“Notes” American Sentinel 14, 26, pp. 401, 402.

July 6, 1899

LEGISLATION can never serve as a moral guide.

IT is better to be a great man in a small country than a small man in a great country.

GREAT men do not make principles, but principles makes great men. The greatness is inherent only in the principles.

CHRISTIANITY means self-surrender, self-sacrifice. For the State to be Christian it would have to sacrifice itself, and so cease to exist.

SINCE the carnal heart is not subject to the law of God, and cannot be subject to it, how can it possibly be subjected to righteousness by the law of man?

IF the minority can get along in the observance of the seventh day without support of law, why cannot the majority get along without such support in observing the first day?

THE idea that uncivilized peoples have not the same natural rights that are possessed by the civilized, is of near kin to the idea that white men are not bound to respect the rights of a person whose skin is black, and to the idea that the aristocracy are not bound to recognize any rights in the Lord classes.

PEOPLE who think to safeguard the moral interests of a community by a Sunday law, should remember that the “righteousness of the law” is only the righteousness of the scribes and Pharisees, which can save nothing.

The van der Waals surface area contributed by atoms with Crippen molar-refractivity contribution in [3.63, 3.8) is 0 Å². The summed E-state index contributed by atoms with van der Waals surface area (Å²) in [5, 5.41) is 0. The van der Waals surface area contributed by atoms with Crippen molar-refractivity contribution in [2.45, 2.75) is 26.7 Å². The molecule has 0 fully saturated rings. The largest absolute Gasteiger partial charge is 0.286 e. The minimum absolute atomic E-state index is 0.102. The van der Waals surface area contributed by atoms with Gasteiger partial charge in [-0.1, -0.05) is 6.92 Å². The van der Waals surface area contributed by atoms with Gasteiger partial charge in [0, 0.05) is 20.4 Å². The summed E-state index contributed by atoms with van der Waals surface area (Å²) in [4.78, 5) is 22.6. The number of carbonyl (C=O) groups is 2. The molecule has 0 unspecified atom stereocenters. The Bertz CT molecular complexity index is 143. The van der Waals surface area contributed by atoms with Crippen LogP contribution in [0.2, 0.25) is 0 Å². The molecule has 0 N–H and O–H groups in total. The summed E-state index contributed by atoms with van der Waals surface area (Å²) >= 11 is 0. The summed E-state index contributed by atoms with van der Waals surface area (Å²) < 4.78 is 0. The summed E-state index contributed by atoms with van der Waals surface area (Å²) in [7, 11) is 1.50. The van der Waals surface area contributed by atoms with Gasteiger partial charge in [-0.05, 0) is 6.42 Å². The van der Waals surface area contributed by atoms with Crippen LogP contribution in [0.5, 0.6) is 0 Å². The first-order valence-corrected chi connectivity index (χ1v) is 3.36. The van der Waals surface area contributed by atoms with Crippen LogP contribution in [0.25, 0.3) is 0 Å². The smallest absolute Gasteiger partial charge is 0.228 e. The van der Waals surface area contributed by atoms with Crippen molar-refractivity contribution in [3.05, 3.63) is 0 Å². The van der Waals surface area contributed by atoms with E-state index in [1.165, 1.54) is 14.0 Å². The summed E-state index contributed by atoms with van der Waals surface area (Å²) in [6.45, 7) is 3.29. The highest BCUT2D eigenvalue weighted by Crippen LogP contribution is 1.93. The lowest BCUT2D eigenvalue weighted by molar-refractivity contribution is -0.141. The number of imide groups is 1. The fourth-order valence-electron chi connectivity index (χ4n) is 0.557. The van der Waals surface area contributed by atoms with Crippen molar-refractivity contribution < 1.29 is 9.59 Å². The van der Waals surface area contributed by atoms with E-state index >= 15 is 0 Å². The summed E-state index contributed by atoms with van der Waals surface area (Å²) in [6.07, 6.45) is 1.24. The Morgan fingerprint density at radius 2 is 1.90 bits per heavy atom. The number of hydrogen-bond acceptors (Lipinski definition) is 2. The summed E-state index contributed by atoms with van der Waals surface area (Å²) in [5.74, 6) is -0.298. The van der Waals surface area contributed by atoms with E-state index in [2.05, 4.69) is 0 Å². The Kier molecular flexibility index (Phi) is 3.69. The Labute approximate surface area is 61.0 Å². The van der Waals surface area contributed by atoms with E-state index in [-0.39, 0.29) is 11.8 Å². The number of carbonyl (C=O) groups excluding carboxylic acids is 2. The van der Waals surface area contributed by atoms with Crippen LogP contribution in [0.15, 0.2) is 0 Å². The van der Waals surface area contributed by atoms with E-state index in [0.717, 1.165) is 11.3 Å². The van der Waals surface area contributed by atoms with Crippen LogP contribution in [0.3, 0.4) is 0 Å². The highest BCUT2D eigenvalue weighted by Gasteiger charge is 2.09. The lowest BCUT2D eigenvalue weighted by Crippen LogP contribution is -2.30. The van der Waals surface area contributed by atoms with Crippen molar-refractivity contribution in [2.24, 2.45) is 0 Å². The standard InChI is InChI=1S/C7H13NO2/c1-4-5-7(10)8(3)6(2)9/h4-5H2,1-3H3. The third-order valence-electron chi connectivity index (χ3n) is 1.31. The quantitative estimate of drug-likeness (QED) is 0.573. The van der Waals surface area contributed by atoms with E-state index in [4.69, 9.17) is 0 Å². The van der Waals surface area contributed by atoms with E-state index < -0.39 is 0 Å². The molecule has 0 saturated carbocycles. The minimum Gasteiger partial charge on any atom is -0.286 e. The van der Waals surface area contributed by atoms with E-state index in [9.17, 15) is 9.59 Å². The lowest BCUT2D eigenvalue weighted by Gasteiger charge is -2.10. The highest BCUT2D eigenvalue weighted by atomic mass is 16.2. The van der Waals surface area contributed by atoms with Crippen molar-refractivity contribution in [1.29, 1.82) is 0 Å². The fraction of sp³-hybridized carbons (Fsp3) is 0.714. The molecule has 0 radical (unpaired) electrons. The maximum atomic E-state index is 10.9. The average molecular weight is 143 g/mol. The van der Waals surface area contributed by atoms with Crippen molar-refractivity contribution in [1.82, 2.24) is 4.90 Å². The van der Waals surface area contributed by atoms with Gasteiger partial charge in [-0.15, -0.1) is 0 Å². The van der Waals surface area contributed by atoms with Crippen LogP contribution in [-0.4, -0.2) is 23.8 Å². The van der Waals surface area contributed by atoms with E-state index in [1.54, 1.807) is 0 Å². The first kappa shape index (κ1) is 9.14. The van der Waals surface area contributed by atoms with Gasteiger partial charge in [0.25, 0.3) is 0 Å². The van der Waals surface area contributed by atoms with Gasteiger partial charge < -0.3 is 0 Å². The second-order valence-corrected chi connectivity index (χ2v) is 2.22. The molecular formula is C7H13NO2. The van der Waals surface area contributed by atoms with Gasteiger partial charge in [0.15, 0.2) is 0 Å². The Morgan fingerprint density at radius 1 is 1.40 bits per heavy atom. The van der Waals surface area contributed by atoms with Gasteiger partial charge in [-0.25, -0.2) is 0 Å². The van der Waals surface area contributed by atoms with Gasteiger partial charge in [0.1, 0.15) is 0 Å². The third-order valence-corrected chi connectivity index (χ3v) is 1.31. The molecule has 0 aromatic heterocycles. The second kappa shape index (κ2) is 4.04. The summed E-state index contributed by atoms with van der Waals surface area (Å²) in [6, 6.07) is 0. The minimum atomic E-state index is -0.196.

THE strong arm of the law in support of a religious institution proclaims the weakness of the religion the institution represents. If the Sunday institution is of God, it is strong enough in itself to survive all opposition.

THE Christian Church is set in the world to show a contrast with the world, as light with darkness, and not to have the world conformed to herself by religious laws. Conformity of the world to the church, by law, is conformity of the church to the world. What the church needs is to present a sharper contrast with the world, not to have what contrast there is obliterated. Hence a Sunday law is a detriment to the church, and cannot be anything else.

AN apostate State—one which has forsaken the true principles of government—is always found united with an apostate church. The United States is the only nation founded on the true principles of government, and the only one in which church and state are not united. This was not an accident, but a necessary consequence of the national recognition of the true principles of government, as set forth in the Declaration of Independence. Union of church and state is wholly incompatible with government by the consent of the governed. But now that the principle of government by consent of the governed has been repudiated, and the nation has become committed to the policy of government by consent of some of the governed,—which principle it is putting in practise in the conquest of the Philippines—its union with an apostate church will be sure and speedy. That [402] is the product of a law as certain as the law of gravitation.

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